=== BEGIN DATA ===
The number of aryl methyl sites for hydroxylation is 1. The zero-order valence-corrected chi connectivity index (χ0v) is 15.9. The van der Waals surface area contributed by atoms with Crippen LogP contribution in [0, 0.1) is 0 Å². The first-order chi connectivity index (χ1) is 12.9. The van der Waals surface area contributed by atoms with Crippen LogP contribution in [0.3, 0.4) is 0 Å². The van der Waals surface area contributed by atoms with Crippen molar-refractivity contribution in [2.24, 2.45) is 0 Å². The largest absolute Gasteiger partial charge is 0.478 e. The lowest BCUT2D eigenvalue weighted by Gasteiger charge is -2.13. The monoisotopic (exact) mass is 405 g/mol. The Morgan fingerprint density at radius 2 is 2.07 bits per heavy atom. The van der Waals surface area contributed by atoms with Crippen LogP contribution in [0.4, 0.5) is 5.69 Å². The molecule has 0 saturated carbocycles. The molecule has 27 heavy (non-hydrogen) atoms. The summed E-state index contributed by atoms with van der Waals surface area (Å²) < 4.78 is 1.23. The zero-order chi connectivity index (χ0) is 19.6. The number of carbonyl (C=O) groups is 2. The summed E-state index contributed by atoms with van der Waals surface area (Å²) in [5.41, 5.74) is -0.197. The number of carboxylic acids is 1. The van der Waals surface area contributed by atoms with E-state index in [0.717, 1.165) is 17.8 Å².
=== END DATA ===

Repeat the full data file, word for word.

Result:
The number of aryl methyl sites for hydroxylation is 1. The zero-order valence-corrected chi connectivity index (χ0v) is 15.9. The van der Waals surface area contributed by atoms with Crippen LogP contribution in [0, 0.1) is 0 Å². The first-order chi connectivity index (χ1) is 12.9. The van der Waals surface area contributed by atoms with Crippen LogP contribution in [0.3, 0.4) is 0 Å². The van der Waals surface area contributed by atoms with Crippen molar-refractivity contribution in [2.24, 2.45) is 0 Å². The largest absolute Gasteiger partial charge is 0.478 e. The lowest BCUT2D eigenvalue weighted by Gasteiger charge is -2.13. The monoisotopic (exact) mass is 405 g/mol. The Morgan fingerprint density at radius 2 is 2.07 bits per heavy atom. The van der Waals surface area contributed by atoms with Crippen LogP contribution in [0.4, 0.5) is 5.69 Å². The molecule has 0 saturated carbocycles. The molecule has 27 heavy (non-hydrogen) atoms. The summed E-state index contributed by atoms with van der Waals surface area (Å²) < 4.78 is 1.23. The zero-order chi connectivity index (χ0) is 19.6. The number of carbonyl (C=O) groups is 2. The summed E-state index contributed by atoms with van der Waals surface area (Å²) in [5.41, 5.74) is -0.197. The number of carboxylic acids is 1. The van der Waals surface area contributed by atoms with E-state index in [0.717, 1.165) is 17.8 Å².